“Let us then suppose the mind to be, as we say, white paper void of all characters, without any ideas; how comes it to be furnished? Whence comes it by that vast store, which the busy and boundless fancy of man has painted on it, with an almost endless variety? Whence has it all the materials of reason and knowledge? To this I answer, in one word, from experience: in that, all our knowledge is founded; and from that it ultimately derives itself.” -John Locke

    On another note, I found it rather ironic the quote that you chose from the Bible. On the surface, it seems to make sense – we are brought in naked and clean, just as Locke stated. But the exit (clean as well), seems to contradict what Locke has said about being shaped after a lifetime of experiences.

    Also, I found the context of the verse to be rather ironic. It happens to be when Job (a follower of God) is being used as an example by God, that Satan can corrupt no man. Time and time again, Satan brings unspeakable horrors to Job’s life, yet, he remains (somewhat) unaffected and faithful to God. Essentially, no matter what experience is brought upon him(almost), his nature takes precedence over his experiences (nurture). This completely contradicts Locke’s philosophy, for Locke follows the path of nurture. That being said, be careful of the context around the quotes you use.

    So far, it seems like you are enjoying John Locke – he is a interesting man to research. I’m curious as to which direction you will take this project in, for Locke’s inquiries could take you in any direction. I’ll definitely be watching out for your next post! 🙂


    Posted by JonathanToews | October 25, 2012, 5:52 am
    • Hey Jonathan,

      True, John Locke did “share” the same theory as many other philosophers which is experiences shape ourselves. However, Locke was considered the origin of modern conceptions of identity and the self; meaning he was basically the very first to ponder about the development of self. From the way you worded John Locke’s theory, it made his principle seem like he only looked at this idea from a deeper perspective, not truly setting the foundation for other philosophers to build their theories upon.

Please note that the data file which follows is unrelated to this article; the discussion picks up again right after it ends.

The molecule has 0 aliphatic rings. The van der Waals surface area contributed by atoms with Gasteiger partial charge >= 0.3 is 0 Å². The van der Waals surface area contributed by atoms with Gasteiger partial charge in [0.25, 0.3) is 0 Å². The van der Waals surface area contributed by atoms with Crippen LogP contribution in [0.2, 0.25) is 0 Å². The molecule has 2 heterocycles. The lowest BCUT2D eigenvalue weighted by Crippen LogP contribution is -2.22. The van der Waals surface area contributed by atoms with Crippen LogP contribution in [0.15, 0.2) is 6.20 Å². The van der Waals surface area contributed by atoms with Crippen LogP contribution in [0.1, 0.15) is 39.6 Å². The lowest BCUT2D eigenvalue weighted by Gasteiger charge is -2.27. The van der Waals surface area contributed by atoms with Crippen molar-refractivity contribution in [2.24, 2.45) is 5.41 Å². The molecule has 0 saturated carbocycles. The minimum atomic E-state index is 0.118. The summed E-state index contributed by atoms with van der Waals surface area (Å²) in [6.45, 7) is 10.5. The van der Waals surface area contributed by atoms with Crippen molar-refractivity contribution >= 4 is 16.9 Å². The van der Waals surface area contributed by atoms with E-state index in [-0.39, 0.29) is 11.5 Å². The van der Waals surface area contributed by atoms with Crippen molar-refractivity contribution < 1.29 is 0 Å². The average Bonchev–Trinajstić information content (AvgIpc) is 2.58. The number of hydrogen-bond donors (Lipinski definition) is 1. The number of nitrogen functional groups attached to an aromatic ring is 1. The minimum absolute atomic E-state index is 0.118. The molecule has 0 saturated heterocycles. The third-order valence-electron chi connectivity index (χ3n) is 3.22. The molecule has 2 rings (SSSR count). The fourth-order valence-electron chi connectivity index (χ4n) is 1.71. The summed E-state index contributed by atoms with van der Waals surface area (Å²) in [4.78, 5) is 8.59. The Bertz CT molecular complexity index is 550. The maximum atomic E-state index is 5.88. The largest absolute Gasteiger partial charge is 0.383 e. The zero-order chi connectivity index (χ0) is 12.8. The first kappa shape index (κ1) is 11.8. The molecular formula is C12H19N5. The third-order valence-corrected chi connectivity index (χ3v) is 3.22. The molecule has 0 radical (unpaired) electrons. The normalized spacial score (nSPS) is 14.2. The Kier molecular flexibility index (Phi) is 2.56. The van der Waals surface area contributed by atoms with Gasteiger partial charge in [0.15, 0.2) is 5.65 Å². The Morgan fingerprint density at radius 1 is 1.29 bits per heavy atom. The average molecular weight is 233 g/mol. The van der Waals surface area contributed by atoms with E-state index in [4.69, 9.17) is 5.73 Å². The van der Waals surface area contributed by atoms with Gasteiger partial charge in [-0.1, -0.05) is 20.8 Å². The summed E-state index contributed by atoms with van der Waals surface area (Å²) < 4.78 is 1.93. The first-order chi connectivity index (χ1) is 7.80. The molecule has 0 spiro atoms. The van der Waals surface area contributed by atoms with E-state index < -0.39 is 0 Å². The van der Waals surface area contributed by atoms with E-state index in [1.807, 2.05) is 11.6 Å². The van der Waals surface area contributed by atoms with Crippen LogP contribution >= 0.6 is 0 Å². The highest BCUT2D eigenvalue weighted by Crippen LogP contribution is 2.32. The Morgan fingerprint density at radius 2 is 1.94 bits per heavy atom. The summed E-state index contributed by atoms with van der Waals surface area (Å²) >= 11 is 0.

I agree with your statement on human “selves” to be built on nurture. In his work, An Essay Concerning Human Understanding, Locke emphasized the idea of tabula rasa, or “empty mind” being shaped by experience; sensations and reflections – how our thoughts, actions, and qualities are affected from everything around us. However, he does mention that even before we were born, we process thoughts solely on our sensory; thus incorporating the “nature” into his theory. As understood by Locke, each individual was free to define the content of his or her character – but his or her basic identity as a member of the human species cannot be so altered.

      And thank-you for pointing that out, I was debating on whether I should take that verse out or not!

      Thank-you very much for your input! Looking forward to hearing from you again!


      Posted by stephsmiles777 | October 26, 2012, 4:14 am
  2. Your post is thorough. I appreciate the inclusion of your own perspective at the end. I submit, for your consideration, this short video about learning. It describes the role that evolution has had in the development of who we are (especially on our brains). http://www.youtube.com/watch?v=falHoOEUFz0&feature=share&list=PL59652E5D76BE2AB4 I’m interested to know how you see this perspective aligning with the idea of the mind as being a “blank slate.” G

    Posted by GNA | October 25, 2012, 5:55 am
  3. Hey Dr. Garcia,

    This video brought up a lot of good points on the development of ourselves! From since we learned to pick up objects, adults have forced the definition of obedience and naughtiness into our empty minds – thus, we learn to restrict actions that will be condemned and emphasize on praiseworthy actions instead. Locke expressed that humans are shaped by experience, and that the factors around us affect who we become in the future. For example, if we were constantly exposed to violence or “unacceptable” behaviors from an early age (“blank-slate”), we learn that such behaviors are acceptable, and thus become shaped by these experiences.